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Patricia lives in Orange County, Virginia. She turns 75 this year, and she is on Medicare. Despite her family history with shingles, Patricia was unable to get the shingles vaccine — that was, until the Inflation Reduction Act made it free for hundreds of thousands of Virginia seniors like her.
I’m happy to report that Patricia received her first dose of the shingles vaccine this month. And in the coming weeks, she will receive a second free dose. This vaccine will protect her from an excruciatingly painful condition that affects more than 1 million Americans every year — sometimes causing severe complications for those over 60, who are at the greatest risk of developing the disease.
Patricia has seen the debilitating effects of shingles up close — because her uncle suffered from the disease. She knows how crippling the condition can be. But thanks to the free vaccine provision in the Inflation Reduction Act — which was signed into law last year — she’ll be better protected from getting sick and winding up in the hospital.
I was proud to vote for the Inflation Reduction Act, because I’m already hearing stories about Virginians who can now afford the preventative healthcare they need. And we are already seeing consequential savings and lower healthcare costs for families, small business owners, and seniors across our Commonwealth. One of my top priorities in Congress has been to lower costs for Virginians — and this law is delivering.
I’ve also had many families reach out to my office, sharing their concerns about high insurance premiums at a time of high inflation and high stress. Thankfully, this law is now saving Virginians who buy private insurance on the Affordable Care Act exchanges an average of $970 in premiums this year. For many families, the amount saved is even higher: for example, a family of four in Spotsylvania County, Virginia (with two parents and two kids) is saving up to $2,800 on their premiums. And for a household with two adults over the age of 60 but not quite 65, who don’t qualify for Medicare, the law saves up to $16,800 in premiums just this year alone.
When it comes to saving Virginians money, perhaps the most far-reaching parts of this law are the reforms made to prescription drug coverage in Medicare. Here in Virginia, Medicare provides coverage to 1.5 million Virginia seniors and people living with disabilities.
For decades, Medicare enrollees struggled to afford prescriptions because of skyrocketing prices. I’ve heard stories firsthand of Virginia seniors rationing medicine, skipping doses, getting into debt to afford prescriptions, taking expensive bus trips to Canada, or just going without them and risking the consequences.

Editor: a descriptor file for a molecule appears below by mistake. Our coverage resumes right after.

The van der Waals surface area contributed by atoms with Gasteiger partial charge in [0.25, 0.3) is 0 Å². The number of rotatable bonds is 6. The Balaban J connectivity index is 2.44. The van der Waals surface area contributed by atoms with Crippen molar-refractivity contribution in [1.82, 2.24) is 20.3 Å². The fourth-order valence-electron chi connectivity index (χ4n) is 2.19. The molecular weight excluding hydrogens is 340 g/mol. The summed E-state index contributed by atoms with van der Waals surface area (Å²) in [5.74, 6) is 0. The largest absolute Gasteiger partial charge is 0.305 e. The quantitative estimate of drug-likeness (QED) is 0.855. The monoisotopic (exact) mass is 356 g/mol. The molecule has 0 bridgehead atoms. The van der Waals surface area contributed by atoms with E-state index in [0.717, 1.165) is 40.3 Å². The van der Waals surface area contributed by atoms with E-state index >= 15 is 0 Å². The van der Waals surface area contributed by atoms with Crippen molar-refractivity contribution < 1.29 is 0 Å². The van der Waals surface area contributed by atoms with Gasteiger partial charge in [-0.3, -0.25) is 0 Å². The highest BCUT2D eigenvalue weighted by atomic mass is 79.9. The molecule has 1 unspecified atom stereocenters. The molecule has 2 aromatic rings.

But thankfully, the Inflation Reduction Act ends drug corporations’ monopoly control over the prices of some of the most expensive and most used drugs in Medicare Part D. It gives Medicare the power to negotiate for lower prices. It caps out-of-pocket costs for Medicare beneficiaries at $2,000 per year. And it creates penalties for transnational pharmaceutical companies that raise their prices faster than the rate of inflation.
The bill also caps the price of insulin at $35 a month after a decade marked by rising prices that quadrupled out-of-pocket spending in Medicare between 2007 and 2020. A cap on this lifesaving medicine for Medicare enrollees is something we can all celebrate — regardless of political party — and one that I believe we should seek expand, so that Americans of all ages have guaranteed access to affordable insulin.
The Inflation Reduction Act has lowered prescription drug cost and made vaccines free for Virginia’s seniors, like Patricia. For decades, lawmakers in both parties promised to address soaring prices — only to never achieve the momentum necessary to make progress. But last year, we got it done. We held massive pharmaceutical companies accountable, we saved seniors money at the pharmacy counter, and — according to the nonpartisan CBO — we reduced the deficit by $237 billion over the next decade.
As some of my colleagues in Congress look to repeal the changes we’ve made and reverse the cost-savings we’ve seen here in Virginia for seniors like Patricia, I’ll be pushing back against every effort to do so. And I’ll be working with both parties to keep saving Virginians money.